I’m frequently asked what prompted me to leave my secure, well-paid job as a salaried lawyer in a bank and become self-employed instead. Many people seem to think it was a very courageous move.
They’re less surprised, however, when I tell them that for me it was not so much a courageous move as a logical one. But how did it come about?
Well, I’d have to go into a lot of detail to explain all my thoughts and desires behind this decision, but that’s not what this blog post is about – and I certainly don’t want to bore you. So what is it about? I want to tell you about the last straw that made me take this step in the middle of the 2008 financial crisis.
I was, of course, fully aware at the time that I was earning good money and had job security. But there were two sides to that coin: I simply didn’t feel happy in my job. It didn’t match my personal strengths, nor did my personality fit into the world of internal banking structures.
I spent a long time thinking about what a good alternative might be, but I couldn’t come up with anything. It seemed that I didn’t really have access to my own resources and, what’s more, to my own desires. I only knew what I no longer wanted. So I stayed where I was.
Until something happened (be forewarned – the story might get a little bizarre for your taste now ;-) )… Are you familiar with the following? You dream so intensely at night that you wake up in the morning not knowing whether what you experienced was real or a dream? Or the dream was so intense that you just can’t shake or wash off the feelings associated with it? That’s what happened to me.
In my dream, a giraffe was running through our living room at night, calling out to me, “Go for it, go for your goal!” The dream was so intense that when I woke up, I knew that the giraffe could never have run through our living room for real. Yet at the same time, it had completely captivated me with its words and triggered something in me.
I told my husband about this dream over breakfast and he asked me what I was going to do with it. My answer came spontaneously and enthusiastically: “I’m going to quit my job at the bank today!” No sooner said than done. I wrote my letter of resignation and handed it to my manager. She looked at me in horror, or surprise, and immediately said, “This isn’t what I’m afraid it is … is it?” I told her it was. She asked me how I had come to this decision and I told her about the giraffe, beaming with conviction. She shook her head and said, “You’re just plain crazy. Well, never hold up a traveler.”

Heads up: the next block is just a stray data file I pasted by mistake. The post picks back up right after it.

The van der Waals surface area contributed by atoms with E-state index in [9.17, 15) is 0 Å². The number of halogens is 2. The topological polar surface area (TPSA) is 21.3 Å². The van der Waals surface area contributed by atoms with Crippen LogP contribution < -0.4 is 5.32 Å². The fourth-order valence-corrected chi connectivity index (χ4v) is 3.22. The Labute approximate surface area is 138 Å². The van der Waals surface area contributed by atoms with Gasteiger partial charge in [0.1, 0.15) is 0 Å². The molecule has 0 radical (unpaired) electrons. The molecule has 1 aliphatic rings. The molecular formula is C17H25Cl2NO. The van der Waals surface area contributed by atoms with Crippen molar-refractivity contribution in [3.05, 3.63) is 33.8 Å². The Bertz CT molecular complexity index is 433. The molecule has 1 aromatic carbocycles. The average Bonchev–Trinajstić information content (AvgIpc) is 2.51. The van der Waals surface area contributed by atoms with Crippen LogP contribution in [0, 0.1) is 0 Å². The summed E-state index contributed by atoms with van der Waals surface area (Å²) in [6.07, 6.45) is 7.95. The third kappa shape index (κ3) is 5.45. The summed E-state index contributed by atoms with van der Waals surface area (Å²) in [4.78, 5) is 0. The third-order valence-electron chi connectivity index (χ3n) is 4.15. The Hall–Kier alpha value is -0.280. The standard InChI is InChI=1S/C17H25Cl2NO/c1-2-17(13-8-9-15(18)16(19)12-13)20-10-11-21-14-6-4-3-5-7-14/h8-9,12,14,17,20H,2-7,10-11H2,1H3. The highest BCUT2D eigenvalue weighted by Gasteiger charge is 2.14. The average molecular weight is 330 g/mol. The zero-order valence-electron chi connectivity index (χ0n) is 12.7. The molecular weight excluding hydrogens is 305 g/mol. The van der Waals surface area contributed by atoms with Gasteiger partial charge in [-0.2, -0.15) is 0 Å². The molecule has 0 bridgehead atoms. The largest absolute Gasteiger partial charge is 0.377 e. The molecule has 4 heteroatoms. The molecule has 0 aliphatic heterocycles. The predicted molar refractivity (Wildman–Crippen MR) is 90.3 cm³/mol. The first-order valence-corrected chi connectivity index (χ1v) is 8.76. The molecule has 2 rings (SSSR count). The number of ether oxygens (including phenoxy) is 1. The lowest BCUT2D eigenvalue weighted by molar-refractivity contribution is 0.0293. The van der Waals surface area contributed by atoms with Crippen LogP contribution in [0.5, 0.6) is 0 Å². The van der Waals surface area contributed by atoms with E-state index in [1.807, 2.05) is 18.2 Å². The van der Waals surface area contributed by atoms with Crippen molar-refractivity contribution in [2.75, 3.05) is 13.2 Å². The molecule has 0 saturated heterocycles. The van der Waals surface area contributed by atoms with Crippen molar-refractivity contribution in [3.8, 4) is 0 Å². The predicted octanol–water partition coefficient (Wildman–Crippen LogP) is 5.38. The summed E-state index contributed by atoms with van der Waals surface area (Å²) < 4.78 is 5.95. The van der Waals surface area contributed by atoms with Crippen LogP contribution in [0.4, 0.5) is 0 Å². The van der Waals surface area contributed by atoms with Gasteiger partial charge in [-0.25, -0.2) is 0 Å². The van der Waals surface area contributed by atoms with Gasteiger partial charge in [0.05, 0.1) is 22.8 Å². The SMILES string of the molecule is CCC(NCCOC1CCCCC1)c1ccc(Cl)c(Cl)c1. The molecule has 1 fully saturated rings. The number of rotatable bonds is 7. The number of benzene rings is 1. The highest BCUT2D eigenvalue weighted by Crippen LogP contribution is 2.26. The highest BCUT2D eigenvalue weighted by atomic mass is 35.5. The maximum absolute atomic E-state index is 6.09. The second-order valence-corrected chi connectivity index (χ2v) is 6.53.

And so, as of January 2, 2009, I found myself self-employed.
Now you might be wondering, did I know what I was going to do for a living right away? No, I didn’t. I was just really sure that it was the logical and right next step and that the rest would fall into place. Suddenly, for a brief moment, the coin had only one side.
It took me a couple of months. I figured out my USP, the subjects I was passionate about. I explored my strengths and skills. And it all led to: crisis and conflict management. Dealing with difficult situations and/or people. Voilà. This has been my focus ever since, and I continue to be passionate about it. Every day and every moment.
By the way, I later realized that the giraffe symbolizes conflict-free communication in “Nonviolent Communication” according to Marshall Rosenberg. I didn’t know that at the time. And giraffes had not played any role in my life up to that point. So the dream also held an answer for me in this regard.
Why am I telling you all of this? Our subconscious, or unconscious mind, processes more knowledge than our rational mind, and we just need to listen to these processes. This is something we can learn. And visualization – like dreams for me – opens the doors to them.
This is also the reason why I allowed myself to spend the generous bonus a client had given me for my good work on what I considered a luxury: having a painter paint my giraffe dream in my favorite color, green, on a 1.5 by 2-meter canvas. This work of art has been hanging across from my desk ever since. And whenever things get a little bumpy in my life or when important decisions need to be taken, I find myself “lost in thought” staring at the canvas, trying to come up with an answer or a solution.
And now you know why I always end my blog posts – including this one – with the following heartfelt words:
Go for it,
Your Crisis Manager